I think the whole thing is likely a combination of factors, the biggest being poor timing. Gerst gets canned just two weeks after the K&L incident, so people blame it on that (especially when backed by PA, the gaming journalism equivalent to The Daily Show).

It'll be interesting to see how everything pans out, but I'm definitely gonna keep an open mind about it for now.

http://www.forumopolis.com/showpost....0&postcount=52

.
StopMakingSense
Member
(11-30-2007, 07:09 PM)
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Originally Posted by CrushDance

.

Its a good thing marketing management keeps their designers so well informed about things that aren't any of their business.
cilonen
Member
(11-30-2007, 07:11 PM)
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Originally Posted by StopMakingSense

Its a good thing marketing management keeps their designers so well informed about things that aren't any of their business.

When senior managers get canned where I work, the bosses always make sure the guys writing the copy ads know first, and if at all possible, ahead of time. :lol
PepsimanVsJoe
(11-30-2007, 07:12 PM)
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Originally Posted by StopMakingSense

Its a good thing marketing management keeps their designers so well informed about things that aren't any of their business.

Yeah that definitely doesn't look right. I'd like to hear more about these "unprofessional reviews and review practices" though.
Opus Angelorum
Member
(11-30-2007, 07:13 PM)
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Originally Posted by cilonen

When senior managers get canned where I work, the bosses always make sure the guys writing the copy ads know first, and if at all possible, ahead of time.

:lol
Justin Bailey
------ ------
(11-30-2007, 07:15 PM)

Originally Posted by StopMakingSense

Its a good thing marketing management keeps their designers so well informed about things that aren't any of their business.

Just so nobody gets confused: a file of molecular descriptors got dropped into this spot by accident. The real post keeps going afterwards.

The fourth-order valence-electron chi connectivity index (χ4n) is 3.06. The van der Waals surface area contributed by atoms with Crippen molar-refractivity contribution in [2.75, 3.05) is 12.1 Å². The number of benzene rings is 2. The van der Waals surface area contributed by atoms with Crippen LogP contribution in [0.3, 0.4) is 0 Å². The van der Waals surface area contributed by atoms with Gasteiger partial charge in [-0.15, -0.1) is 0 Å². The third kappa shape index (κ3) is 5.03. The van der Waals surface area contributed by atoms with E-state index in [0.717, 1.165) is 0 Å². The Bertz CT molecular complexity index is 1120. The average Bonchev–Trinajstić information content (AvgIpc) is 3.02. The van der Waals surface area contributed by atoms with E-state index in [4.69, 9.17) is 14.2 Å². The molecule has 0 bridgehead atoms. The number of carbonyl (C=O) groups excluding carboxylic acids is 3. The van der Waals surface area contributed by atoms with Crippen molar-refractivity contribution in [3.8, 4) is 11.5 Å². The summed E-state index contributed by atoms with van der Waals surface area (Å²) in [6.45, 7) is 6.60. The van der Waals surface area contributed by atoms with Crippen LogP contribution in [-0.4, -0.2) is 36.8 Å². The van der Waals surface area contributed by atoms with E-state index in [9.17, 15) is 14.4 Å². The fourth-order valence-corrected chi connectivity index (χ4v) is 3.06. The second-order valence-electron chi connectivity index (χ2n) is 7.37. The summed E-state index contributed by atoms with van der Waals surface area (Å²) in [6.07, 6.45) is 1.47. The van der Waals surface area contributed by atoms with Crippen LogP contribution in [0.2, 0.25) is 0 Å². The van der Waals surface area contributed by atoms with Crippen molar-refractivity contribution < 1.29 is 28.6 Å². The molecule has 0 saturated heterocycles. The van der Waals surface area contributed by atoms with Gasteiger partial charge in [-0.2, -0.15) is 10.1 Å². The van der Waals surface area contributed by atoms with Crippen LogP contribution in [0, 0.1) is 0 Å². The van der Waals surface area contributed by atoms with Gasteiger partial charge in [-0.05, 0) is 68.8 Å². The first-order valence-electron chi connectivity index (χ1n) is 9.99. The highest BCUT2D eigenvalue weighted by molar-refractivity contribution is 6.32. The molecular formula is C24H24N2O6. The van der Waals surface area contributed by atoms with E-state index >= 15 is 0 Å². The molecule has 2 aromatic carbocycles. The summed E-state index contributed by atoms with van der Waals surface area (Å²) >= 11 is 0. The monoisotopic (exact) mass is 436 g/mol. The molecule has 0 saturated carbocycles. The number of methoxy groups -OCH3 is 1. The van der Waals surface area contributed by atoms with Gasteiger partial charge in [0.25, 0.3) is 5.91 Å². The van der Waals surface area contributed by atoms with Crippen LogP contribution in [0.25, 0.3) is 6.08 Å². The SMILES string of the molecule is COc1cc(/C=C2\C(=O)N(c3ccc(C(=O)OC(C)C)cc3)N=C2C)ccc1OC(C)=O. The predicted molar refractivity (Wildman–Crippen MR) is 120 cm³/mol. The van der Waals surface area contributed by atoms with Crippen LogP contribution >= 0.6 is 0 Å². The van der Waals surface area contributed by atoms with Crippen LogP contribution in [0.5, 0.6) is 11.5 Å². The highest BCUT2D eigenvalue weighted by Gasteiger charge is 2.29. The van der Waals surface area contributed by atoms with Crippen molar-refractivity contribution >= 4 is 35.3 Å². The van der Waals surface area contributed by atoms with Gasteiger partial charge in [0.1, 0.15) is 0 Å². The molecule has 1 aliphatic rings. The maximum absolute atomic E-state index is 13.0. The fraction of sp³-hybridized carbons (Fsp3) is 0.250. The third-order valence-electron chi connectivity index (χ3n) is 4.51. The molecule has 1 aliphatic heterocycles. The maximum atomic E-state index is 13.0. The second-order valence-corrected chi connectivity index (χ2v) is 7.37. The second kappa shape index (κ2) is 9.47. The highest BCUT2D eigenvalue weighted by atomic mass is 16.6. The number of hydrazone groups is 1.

And even if "it was just a part of it," it was still a fucking part of it. Objectively reviewing a game without considering the corporate sponsors should never be a part of getting fired. Period.
LordAndrew
Member
(11-30-2007, 07:16 PM)

Originally Posted by Talka

Eidos didn't. Gamespot and CNET did.

Eidos pushing an advertising client to fire a reviewer is a pretty big accusation, and nobody has any proof of that yet.

Claiming that GameSpot fired Jeff is a pretty big accusation too, considering that he possesses the highest position within GameSpot. He would have to fire himself. I blame CNET, but not GameSpot.
StopMakingSense
Member
(11-30-2007, 07:17 PM)
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Originally Posted by Justin Bailey

And even if "it was just a part of it," it was still a fucking part of it. Objectively reviewing a game without considering the corporate sponsors should never be a part of getting fired. Period.

I'm referring to the 'I worked on the ads' guy.
SpotAnime
Junior Member
(11-30-2007, 07:17 PM)
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Originally Posted by StopMakingSense

If you live in an at-will to work state, like California, you sure as hell can.

They can fire you for any reason, and you can leave for any reason.

But CA also recognizes Public Policy, Implied-Contract and Covenant of Good Faith and Fair Dealing exceptions, so it's even more difficult to fire without reason in the state of California.

In the state I work, we don't recognize these exceptions and it's still a bitch to get someone fired.
minus_273
Banned
(11-30-2007, 07:17 PM)

Originally Posted by Danj

Unfortunately, in the United States they do not enjoy the kind of employee protection laws that we have over here in the UK. So I seriously doubt he has any legal recourse, they can probably fire him for any reason they like without giving any notice whatsoever.


yup its called at will employment. you can leave or be asked to leave at any time.